• You do not need to use all of the solution, but make a fresh solution each time you clean your nose.

    Tell Sinus Infection Odors Smell Ya Later With Balloon Sinuplasty

    54 Nose, Sinus, Smell Health Tips ideas

    Dr. Kaplan of Kaplan Sinus Relief is a pioneer of the balloon sinuplasty procedure in Houston. His practice is currently the only private practice in the nation using TGS navigation, the state-of-the-art technology that uses augmented reality to make procedures including balloon sinuplasty safer and more accurate.

    Kaplan Sinus Relief also offers patients with anxiety around procedures the option to have balloon sinuplasty with IV sedation.

    Dont let your sinus infection and sinus infection odors fester and become an untreated sinus infection. Join the thousands of patients that Dr. Kaplan and the staff at Kaplan Sinus Relief have helped to breathe easier again.

    To learn more about what to expect after balloon sinuplasty, call our offices at 713-766-1818 or request an appointment online today.

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    When You Stop To Smell The Roses And Cannot Smell A Thing

    It all started with allergies or so I thought. We moved into a new house and there are all of these new plants, some more exotic, that were in full bloom when it started. The itchy watery eyes, the sneezes, the post-nasal drip..drip..drip. Too much? Nah, you hear worse over your Grand Rounds or Noon Lunch-and-Learn sessions.

    But, I digress.

    Then it got worse. Around 1 week later, the cough started. The body aches. The headaches. The sore throat. The influenza-like illness, or ILI, arrived with no apologies. I thought the virus had done its worst then, as I made my morning coffee, Wacky Wednesday started. I could not smell it. It seemed strange, but I thought it was just congestion. I took a sip. Hot liquid, tasteless. I rummaged through my kitchensmelling and tasting noxious things, testing my senses. Garlic? Nothing. Chili Lime seasoning? Nothing. Pepper, salt, ginger? All nothing.

    I lost my sense of taste and smell.

    Of course, as an ID specialist, the infections are what catch my eye.What infections can cause this? How does it happen?

    All this being said, smell and taste can be a secondary impact of many common viral and bacterial infections of the head and neck. Treatment should be specific toward the underlying infection to start. Any infections that can cause mass or invasive lesions could also result in damage. Many patients will have full recovery, but for those who do not, referral to a specialist is in order for further evaluation and management.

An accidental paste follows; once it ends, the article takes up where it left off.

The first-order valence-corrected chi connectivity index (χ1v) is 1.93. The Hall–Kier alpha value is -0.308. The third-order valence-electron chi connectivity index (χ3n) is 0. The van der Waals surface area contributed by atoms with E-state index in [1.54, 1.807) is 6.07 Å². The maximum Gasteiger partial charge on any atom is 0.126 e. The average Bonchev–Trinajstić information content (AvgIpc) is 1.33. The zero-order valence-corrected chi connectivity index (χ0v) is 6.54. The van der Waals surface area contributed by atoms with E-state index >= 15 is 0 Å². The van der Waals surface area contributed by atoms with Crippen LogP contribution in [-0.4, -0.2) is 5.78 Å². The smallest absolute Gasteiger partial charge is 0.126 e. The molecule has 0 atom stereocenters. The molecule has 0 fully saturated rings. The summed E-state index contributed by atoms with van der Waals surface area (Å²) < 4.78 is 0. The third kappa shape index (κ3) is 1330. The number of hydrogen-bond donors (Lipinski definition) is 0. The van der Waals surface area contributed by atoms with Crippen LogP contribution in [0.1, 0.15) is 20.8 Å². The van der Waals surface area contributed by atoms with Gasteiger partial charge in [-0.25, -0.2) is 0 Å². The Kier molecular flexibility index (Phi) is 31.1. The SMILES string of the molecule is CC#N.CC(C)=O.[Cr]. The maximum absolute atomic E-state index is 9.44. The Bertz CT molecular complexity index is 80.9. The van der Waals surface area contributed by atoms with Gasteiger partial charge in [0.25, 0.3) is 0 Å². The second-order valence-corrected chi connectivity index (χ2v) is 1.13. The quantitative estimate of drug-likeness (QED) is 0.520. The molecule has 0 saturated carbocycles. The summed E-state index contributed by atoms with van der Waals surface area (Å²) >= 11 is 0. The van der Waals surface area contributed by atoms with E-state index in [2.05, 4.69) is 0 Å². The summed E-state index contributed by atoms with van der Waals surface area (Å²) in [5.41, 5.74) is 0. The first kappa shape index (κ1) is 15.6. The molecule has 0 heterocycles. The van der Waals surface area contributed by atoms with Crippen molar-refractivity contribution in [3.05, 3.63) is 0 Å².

Smoking And Tobacco Use

    Tobacco products contain chemicals that stain and weaken the teeth and gums, thus increasing the risk of tooth and gum disease. Tobacco can also give the breath an unpleasant odor.

    Smoking can also reduce someones ability to taste and smell food properly, which may cause someone to smell odors that they perceive as foul, but which may not actually be bad.

    People with phantosmia smell things that are not there. It occurs when a condition interferes with a persons sense of smell.

    Everyone with phantosmia smells a slightly different scent, but most people experience something that smells:

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    The Many Faces Of Sinusitis

    Sinusitis can develop for many reasons. For example, congestion in your sinuses is often part and parcel of an upper respiratory infection, such as the cold or flu. As well, allergies can wreak havoc on your sinuses, leading to inflammation that blocks your mucus.

    Sinus issues that are chronic, meaning they last three months or more, can be brought about by ongoing problems with allergies or structural issues, like a deviated septum or nasal polyps.

    How To Deal With Bad Breath Caused By Sinusitis

    Treatment for sinus infections

    Having a regular bout with sinusitis is already handful enough to deal with, but what if it is coupled with bad breath? That certainly makes things worse.

    Why You Experience Bad Breath When You Have Sinusitis

    Most people fail to make the connection between their sinusitis and their bad breath. They dont know that bad breath is, in fact, a lesser-known secondary symptom of sinusitis. Heres why having sinusitis leads to bad breath:

    Whenever your sinuses are packed with fluids, it leads to swelling and infection. It also leads to the accumulation of mucus in the nasal cavities, causing the foul smell.